The home of the Steinbergs was one of the first to be built in Motza, one of the earliest modern Jewish farming communities built in Ottoman Israel. Since its construction, in 1890, until about a year ago, the Steinberg home stood adjacent to the "red house," next to the Tel Aviv-Jerusalem Highway. Now it has been reduced to a few piles of carefully arranged, clearly numbered stones and roof tiles in an open lot on a nearby moshav.
But the plan to reconstruct the building on a lot not far from its original location has been suspended due to disputed circumstances that are part of a case before the High Court of Justice.
The home was built by Motza's "mukhtar," or unofficial chieftan, Yerahmiel Steinberg, the progenitor of a family that belongs to the Israeli elite, with illustrious descendants such as Ora Herzog, the wife of Israel's sixth president, Chaim Herzog, and Suzy Eban, wife of the late Foreign Minister, Abba Eban.
"These stones are suffused with history," said Shalom Bar Gad, Yerahmiel Steinberg's grandson and the family's unofficial historian, wandering among the rubble that was once his home. "I feel like someone stuck a knife in my heart. They're going to kill 120 years of history. There was nothing in Motza until my grandfather went there."
A few years ago the owners of the land on which the Steinberg home was built received a permit from Jerusalem city hall to demolish the house down to the foundations, apparently due to a bureaucratic error made during the transfer of Motza from the Mateh Yehuda Regional Council to the capital.
In the wake of a Haaretz report and public protest, the developers of the property and the Jerusalem municipality devised the solution of rebuilding the home, incorporating it into a new residential and commercial center planned for the site.
The disassembly-reassembly of historic buildings is a controversial issue. The method makes it possible to move buildings, or to build underground parking garages or install infrastructure beneath them and replace them, but hardcore building preservationists argue that it takes away from the authentic character of the original building and is just an elegant way for real estate developers to get around building preservation directives.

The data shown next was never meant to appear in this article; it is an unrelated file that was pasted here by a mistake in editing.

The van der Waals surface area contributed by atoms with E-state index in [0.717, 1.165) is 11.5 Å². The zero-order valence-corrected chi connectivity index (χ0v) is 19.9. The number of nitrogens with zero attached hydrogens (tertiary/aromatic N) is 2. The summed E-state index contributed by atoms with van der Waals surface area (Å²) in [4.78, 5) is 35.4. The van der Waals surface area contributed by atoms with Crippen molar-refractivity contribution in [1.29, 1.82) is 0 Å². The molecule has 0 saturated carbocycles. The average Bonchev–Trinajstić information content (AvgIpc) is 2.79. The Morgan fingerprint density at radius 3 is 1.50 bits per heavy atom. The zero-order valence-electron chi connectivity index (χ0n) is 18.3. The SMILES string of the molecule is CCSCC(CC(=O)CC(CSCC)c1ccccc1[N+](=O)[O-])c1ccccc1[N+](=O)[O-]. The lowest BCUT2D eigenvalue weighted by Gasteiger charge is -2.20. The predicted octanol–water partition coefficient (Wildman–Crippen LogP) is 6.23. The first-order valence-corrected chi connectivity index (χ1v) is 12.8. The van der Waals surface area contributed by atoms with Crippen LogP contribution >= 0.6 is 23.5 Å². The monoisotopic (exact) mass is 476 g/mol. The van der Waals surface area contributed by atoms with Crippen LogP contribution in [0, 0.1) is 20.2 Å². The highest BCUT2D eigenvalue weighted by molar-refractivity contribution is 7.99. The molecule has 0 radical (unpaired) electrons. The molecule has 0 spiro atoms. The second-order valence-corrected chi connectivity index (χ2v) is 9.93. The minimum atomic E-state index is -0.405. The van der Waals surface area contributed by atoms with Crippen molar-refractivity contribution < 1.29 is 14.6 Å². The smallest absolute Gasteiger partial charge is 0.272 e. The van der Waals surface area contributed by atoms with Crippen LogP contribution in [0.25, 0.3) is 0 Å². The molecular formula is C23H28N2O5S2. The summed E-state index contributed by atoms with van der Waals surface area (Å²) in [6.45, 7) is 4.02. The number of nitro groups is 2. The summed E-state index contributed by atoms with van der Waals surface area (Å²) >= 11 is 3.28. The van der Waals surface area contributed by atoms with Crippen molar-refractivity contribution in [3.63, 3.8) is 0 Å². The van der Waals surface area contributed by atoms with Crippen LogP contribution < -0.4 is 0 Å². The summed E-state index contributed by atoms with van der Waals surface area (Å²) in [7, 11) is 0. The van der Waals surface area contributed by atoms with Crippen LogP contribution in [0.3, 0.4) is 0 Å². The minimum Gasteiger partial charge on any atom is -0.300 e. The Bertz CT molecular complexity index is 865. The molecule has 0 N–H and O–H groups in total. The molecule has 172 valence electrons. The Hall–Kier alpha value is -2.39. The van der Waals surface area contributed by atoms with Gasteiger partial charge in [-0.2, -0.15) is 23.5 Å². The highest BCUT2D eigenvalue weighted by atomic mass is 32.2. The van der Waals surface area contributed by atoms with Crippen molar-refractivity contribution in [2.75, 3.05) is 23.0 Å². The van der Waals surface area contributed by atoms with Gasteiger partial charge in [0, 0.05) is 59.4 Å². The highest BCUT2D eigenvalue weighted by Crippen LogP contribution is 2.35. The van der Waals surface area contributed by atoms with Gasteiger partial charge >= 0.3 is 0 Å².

The developers of the new Motza center and the city applied to the Israel Lands Administration, requesting a lot of about 25 meters by 10 meters at the appointed site. After the agency gave its approval on principle of the plan, they hired Zohar Sela, a contractor specializing in the disassembly and rebuilding of historic buildings.
The disasembly, including the careful numbering of every stone, took about two months. The developer behind the new residential-commercial center, the architect Eyal Itzkin, planned to use the rebuilt Steinberg home as a restaurant and museum.
Now, however, it appears that the Israel Lands Administration will turn down the developers' application to use the land.
"I thought it was an opportunity to do something of value, but I came out of it a chump. I'm really frustrated by the whole thing," Itzkin said.
In a statement, the Israel Lands Administration denied that any agreement was reached over the allocation of a building lot for the home. "The Jerusalem municipality asked us to allot the land. It was determined that the developer should be allowed to use the lot, but in the wake of High Court petitions against the plan to upgrade Route 1 it turned out that the lot was earmarked for widening a road within Motza. Until the court makes its ruling, no land allocation decision can be made."
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